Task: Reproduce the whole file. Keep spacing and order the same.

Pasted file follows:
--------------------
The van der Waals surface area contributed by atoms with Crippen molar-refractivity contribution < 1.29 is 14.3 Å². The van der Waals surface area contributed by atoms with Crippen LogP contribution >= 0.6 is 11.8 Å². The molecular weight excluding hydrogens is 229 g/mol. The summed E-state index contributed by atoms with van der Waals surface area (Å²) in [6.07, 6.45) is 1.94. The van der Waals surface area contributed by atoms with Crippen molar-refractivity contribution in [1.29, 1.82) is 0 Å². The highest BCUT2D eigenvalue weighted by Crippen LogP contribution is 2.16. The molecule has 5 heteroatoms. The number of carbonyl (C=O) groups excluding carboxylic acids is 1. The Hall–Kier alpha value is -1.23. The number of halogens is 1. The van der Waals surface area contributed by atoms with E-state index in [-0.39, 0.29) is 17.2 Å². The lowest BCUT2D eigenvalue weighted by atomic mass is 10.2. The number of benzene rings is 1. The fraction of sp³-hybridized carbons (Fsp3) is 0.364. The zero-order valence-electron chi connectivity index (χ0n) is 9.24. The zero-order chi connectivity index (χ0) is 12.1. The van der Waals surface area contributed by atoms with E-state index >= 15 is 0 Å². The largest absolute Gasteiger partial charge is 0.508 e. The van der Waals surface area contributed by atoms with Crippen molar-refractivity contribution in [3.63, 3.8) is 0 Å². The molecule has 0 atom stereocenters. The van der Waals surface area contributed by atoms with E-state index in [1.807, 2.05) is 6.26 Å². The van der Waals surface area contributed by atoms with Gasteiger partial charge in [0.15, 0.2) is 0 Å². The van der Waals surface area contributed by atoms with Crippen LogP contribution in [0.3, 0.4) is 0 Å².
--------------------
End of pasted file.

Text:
The van der Waals surface area contributed by atoms with Crippen molar-refractivity contribution < 1.29 is 14.3 Å². The van der Waals surface area contributed by atoms with Crippen LogP contribution >= 0.6 is 11.8 Å². The molecular weight excluding hydrogens is 229 g/mol. The summed E-state index contributed by atoms with van der Waals surface area (Å²) in [6.07, 6.45) is 1.94. The van der Waals surface area contributed by atoms with Crippen molar-refractivity contribution in [1.29, 1.82) is 0 Å². The highest BCUT2D eigenvalue weighted by Crippen LogP contribution is 2.16. The molecule has 5 heteroatoms. The number of carbonyl (C=O) groups excluding carboxylic acids is 1. The Hall–Kier alpha value is -1.23. The number of halogens is 1. The van der Waals surface area contributed by atoms with E-state index in [-0.39, 0.29) is 17.2 Å². The lowest BCUT2D eigenvalue weighted by atomic mass is 10.2. The number of benzene rings is 1. The fraction of sp³-hybridized carbons (Fsp3) is 0.364. The zero-order valence-electron chi connectivity index (χ0n) is 9.24. The zero-order chi connectivity index (χ0) is 12.1. The van der Waals surface area contributed by atoms with E-state index >= 15 is 0 Å². The largest absolute Gasteiger partial charge is 0.508 e. The van der Waals surface area contributed by atoms with Crippen molar-refractivity contribution in [3.63, 3.8) is 0 Å². The molecule has 0 atom stereocenters. The van der Waals surface area contributed by atoms with E-state index in [1.807, 2.05) is 6.26 Å². The van der Waals surface area contributed by atoms with Gasteiger partial charge in [0.15, 0.2) is 0 Å². The van der Waals surface area contributed by atoms with Crippen LogP contribution in [0.3, 0.4) is 0 Å².